May I ask the Lord President of the Council whether he has any statement to make on business for next week?
Yes, Sir. The business for next week will be as follows:MONDAY, 13TH NOVEMBER—There will be an opportunity for a Debate on the Council of Europe. TUESDAY, 14TH NOVEMBER—Motion to refer the Local Government (Scotland) Bill to the Scottish Grand Committee for Second Reading under the provisions of Standing Order Number 60. Second Reading of the Exchequer and Audit Department Bill and of the Super-annuation Bill and Committee stage of the necessary Money Resolutions. Second Reading of the Dangerous Drugs (Amendment) Bill. Motions to approve the Calf Rearing Subsidy Scheme (Variation of Payment) Orders for England, Wales and Northern Ireland and Scotland; and the draft Petrol-driven Agricultural Machines (Grants) Scheme. WEDNESDAY, 15TH NOVEMBER—Second Reading of the Festival of Britain (Sunday Opening) Bill. THURSDAY, 16TH NOVEMBER—Second Reading of the European Payments Union (Financial Provisions) Bill; and Committee stage of the necessary Money Resolution. FRIDAY, 17TH NOVEMBER—Further progress will be made with the Restoration of Pre-War Trade Practices Bill the Colonial Development and Welfare Bill and the Solicitors Bill.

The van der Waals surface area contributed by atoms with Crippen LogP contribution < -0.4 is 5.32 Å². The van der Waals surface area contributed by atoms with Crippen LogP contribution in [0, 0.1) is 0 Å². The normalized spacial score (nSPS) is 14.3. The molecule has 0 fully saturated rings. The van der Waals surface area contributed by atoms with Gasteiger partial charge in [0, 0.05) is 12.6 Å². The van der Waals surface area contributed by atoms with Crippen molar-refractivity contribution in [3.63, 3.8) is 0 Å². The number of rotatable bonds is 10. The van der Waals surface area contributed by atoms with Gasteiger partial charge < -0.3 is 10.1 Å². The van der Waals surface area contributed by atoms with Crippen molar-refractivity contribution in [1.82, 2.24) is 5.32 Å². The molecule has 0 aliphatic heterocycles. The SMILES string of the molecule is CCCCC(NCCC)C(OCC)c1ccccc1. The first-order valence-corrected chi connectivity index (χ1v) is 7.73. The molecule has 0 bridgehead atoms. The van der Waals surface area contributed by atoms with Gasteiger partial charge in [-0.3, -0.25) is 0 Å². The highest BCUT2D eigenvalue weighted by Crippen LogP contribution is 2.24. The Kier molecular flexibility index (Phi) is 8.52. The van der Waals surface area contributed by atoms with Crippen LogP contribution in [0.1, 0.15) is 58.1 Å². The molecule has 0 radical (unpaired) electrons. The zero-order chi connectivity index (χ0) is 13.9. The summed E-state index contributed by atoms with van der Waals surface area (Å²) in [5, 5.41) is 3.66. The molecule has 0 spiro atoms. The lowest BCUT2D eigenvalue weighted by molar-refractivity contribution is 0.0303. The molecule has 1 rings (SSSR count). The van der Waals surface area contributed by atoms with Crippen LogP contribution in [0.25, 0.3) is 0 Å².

We all realise, of course, the difficulties of making Bills available at the opening of a Session. But the Dangerous Drugs Bill, which is only presented this afternoon, is to be taken on Tuesday. It is rather a short time limit. The Festival of Britain Bill, also presented this afternoon, is to be taken on Wednesday, but that appears to be on the rather limited subject of the Sabbath on which most people have views that hardly require the enlightenment of a Debate. The European Payments Union Bill, although it is I understand a short Bill, does raise very large and complicated questions. It might have been better, I think, if it had been delayed until the week after, because it does require very careful consideration by those who have given study to the matter.